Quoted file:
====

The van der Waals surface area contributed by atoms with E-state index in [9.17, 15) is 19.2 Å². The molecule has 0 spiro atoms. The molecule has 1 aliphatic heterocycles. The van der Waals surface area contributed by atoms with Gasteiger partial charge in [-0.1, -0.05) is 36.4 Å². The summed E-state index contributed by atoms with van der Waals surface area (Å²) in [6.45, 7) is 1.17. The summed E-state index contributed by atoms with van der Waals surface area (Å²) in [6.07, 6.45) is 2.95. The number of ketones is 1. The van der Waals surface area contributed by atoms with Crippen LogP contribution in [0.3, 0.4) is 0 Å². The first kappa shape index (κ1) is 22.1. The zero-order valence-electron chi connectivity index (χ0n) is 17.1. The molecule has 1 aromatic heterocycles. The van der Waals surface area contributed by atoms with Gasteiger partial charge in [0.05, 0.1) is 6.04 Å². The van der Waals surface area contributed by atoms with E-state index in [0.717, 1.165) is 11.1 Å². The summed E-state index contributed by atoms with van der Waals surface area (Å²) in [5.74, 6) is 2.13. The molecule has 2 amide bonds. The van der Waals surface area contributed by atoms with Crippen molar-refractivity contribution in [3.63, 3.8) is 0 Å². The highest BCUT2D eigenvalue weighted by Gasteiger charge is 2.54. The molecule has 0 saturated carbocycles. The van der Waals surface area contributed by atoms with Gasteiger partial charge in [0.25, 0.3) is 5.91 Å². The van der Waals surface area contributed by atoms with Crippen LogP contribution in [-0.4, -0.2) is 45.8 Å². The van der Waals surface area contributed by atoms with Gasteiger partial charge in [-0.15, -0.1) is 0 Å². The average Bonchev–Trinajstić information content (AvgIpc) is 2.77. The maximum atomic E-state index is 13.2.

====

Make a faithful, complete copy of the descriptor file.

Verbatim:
The van der Waals surface area contributed by atoms with E-state index in [9.17, 15) is 19.2 Å². The molecule has 0 spiro atoms. The molecule has 1 aliphatic heterocycles. The van der Waals surface area contributed by atoms with Gasteiger partial charge in [-0.1, -0.05) is 36.4 Å². The summed E-state index contributed by atoms with van der Waals surface area (Å²) in [6.45, 7) is 1.17. The summed E-state index contributed by atoms with van der Waals surface area (Å²) in [6.07, 6.45) is 2.95. The number of ketones is 1. The van der Waals surface area contributed by atoms with Crippen LogP contribution in [0.3, 0.4) is 0 Å². The first kappa shape index (κ1) is 22.1. The zero-order valence-electron chi connectivity index (χ0n) is 17.1. The molecule has 1 aromatic heterocycles. The van der Waals surface area contributed by atoms with Gasteiger partial charge in [0.05, 0.1) is 6.04 Å². The van der Waals surface area contributed by atoms with E-state index in [0.717, 1.165) is 11.1 Å². The summed E-state index contributed by atoms with van der Waals surface area (Å²) in [5.74, 6) is 2.13. The molecule has 2 amide bonds. The van der Waals surface area contributed by atoms with Crippen molar-refractivity contribution in [3.63, 3.8) is 0 Å². The highest BCUT2D eigenvalue weighted by Gasteiger charge is 2.54. The molecule has 0 saturated carbocycles. The van der Waals surface area contributed by atoms with Gasteiger partial charge in [0.25, 0.3) is 5.91 Å². The van der Waals surface area contributed by atoms with Crippen LogP contribution in [-0.4, -0.2) is 45.8 Å². The van der Waals surface area contributed by atoms with Gasteiger partial charge in [-0.15, -0.1) is 0 Å². The average Bonchev–Trinajstić information content (AvgIpc) is 2.77. The maximum atomic E-state index is 13.2.